Every year America becomes more susceptible to gun carnage.
Each new mass murder at a school, mall or church brings more reluctant acceptance that such massacres are simply part of modern American life.
That trajectory doesn’t have to continue. It won’t be easy, but the goal of reasonable limits must start.
Gun manufacturers are certainly not willing to take any steps to improve safety.
Last week gun makers reaffirmed their disdain for public safety and their greedy pursuit of profits.
Gun makers have taken in more than $1 billion from selling AR-15-style guns over the past decade, often marketing them as a way for young men to prove their masculinity.
A House Committee on Oversight and Reform last week unveiled their investigation of leading gun makers, showing the industry uses gun ads that mimic first-person video games or claim the gun buyers are “at the top of the testosterone food chain.”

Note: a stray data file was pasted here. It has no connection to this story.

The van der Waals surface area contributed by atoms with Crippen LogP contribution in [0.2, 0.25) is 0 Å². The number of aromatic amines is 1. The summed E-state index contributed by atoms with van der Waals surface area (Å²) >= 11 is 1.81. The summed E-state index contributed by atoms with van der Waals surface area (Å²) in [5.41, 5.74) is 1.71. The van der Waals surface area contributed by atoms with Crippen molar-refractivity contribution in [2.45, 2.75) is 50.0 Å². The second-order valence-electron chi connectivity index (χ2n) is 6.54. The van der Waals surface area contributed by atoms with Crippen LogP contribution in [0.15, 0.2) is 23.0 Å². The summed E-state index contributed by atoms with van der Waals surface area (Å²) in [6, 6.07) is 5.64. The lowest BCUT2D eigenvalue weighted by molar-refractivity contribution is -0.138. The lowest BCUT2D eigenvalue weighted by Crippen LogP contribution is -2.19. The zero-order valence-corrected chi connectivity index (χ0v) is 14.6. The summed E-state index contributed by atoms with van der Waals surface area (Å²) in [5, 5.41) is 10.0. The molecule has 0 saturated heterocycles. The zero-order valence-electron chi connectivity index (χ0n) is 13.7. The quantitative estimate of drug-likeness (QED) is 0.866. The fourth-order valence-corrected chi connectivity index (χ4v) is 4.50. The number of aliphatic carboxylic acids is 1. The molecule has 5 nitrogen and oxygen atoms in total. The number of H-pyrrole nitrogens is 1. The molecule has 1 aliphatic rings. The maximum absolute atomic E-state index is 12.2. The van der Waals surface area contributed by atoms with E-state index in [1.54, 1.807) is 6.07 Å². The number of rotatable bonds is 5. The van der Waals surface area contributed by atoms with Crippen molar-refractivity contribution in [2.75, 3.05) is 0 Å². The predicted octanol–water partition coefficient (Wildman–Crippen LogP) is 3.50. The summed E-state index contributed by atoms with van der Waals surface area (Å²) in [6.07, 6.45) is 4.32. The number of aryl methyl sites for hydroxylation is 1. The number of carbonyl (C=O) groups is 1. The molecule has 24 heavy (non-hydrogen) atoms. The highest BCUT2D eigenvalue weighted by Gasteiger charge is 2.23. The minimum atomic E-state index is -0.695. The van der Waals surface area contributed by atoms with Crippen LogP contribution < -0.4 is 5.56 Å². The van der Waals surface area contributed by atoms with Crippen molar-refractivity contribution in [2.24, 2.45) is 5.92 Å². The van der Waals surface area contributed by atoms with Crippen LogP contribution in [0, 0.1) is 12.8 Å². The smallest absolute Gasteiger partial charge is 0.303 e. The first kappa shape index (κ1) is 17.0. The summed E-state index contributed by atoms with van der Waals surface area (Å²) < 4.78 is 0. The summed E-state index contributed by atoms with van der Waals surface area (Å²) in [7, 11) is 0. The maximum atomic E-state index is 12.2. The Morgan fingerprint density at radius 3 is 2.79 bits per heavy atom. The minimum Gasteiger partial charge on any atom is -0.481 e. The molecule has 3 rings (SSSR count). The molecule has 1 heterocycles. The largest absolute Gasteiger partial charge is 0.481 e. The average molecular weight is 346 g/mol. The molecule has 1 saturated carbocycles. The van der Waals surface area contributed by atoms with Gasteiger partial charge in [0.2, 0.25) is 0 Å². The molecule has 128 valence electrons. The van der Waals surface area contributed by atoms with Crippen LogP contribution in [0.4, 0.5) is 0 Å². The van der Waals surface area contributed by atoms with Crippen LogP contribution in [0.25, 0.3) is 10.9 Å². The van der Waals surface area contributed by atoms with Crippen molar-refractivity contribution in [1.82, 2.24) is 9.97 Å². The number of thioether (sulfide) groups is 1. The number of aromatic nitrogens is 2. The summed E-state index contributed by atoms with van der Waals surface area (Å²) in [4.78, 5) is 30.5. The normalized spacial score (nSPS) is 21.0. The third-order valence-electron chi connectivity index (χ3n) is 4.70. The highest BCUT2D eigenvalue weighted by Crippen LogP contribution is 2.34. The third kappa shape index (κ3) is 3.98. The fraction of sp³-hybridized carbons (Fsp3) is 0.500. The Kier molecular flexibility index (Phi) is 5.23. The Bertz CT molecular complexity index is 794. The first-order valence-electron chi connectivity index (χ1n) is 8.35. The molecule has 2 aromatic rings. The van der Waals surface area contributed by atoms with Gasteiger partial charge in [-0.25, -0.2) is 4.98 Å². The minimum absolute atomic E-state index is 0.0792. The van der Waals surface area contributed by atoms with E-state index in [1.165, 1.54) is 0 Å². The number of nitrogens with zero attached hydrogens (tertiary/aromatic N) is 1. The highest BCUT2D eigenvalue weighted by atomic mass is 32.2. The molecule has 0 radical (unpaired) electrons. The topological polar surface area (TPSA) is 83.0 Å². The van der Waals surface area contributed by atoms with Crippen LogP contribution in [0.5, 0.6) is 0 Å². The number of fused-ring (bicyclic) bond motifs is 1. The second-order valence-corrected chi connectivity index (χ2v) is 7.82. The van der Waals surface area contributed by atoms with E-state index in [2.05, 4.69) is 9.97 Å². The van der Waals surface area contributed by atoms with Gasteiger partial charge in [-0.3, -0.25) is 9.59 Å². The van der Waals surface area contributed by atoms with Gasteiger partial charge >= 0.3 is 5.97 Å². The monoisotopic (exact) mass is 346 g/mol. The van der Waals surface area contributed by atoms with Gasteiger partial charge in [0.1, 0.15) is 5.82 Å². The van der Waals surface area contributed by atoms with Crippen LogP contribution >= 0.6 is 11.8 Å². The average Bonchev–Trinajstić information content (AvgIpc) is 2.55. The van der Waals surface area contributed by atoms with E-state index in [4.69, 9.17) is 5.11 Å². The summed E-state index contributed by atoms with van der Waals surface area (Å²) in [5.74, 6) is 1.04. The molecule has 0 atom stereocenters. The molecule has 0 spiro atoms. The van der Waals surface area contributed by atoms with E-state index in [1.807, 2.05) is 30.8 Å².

Another advertisement says: “Consider your man card reissued.”
The ads are aimed at the demographic that is often behind mass murders and whose gun of choice is assault-style weapons that evoke a military feel.
The gun makers also fail to collect data that could be used to make their products safer.
Yet they told the House committee they bear no responsibility for gun violence. “I believe that these murders are a local problem that have to be solved locally,” one industry executive said.
Of course those who pull the trigger bear responsibility for their crimes. But that doesn’t mean Congress and gun makers are not responsible for the proliferation of AR-15-style weapons and an increase in mass killings.
So far, Congress has shown no backbone, instead rolling over for the gun lobby. Congress even went as far as providing gun makers unique protection from legal liability. The protection gives gun makers no incentive to stop their irresponsible marketing or to track data on their guns that could help increase safety.
This even though a majority of Americans routinely voice support for more regulations on guns and gun sales.
The political inaction is frustrating, but people must continue pushing for small, incremental steps toward reversing the deadly trend of gun violence becoming an acceptable part of America’s fabric.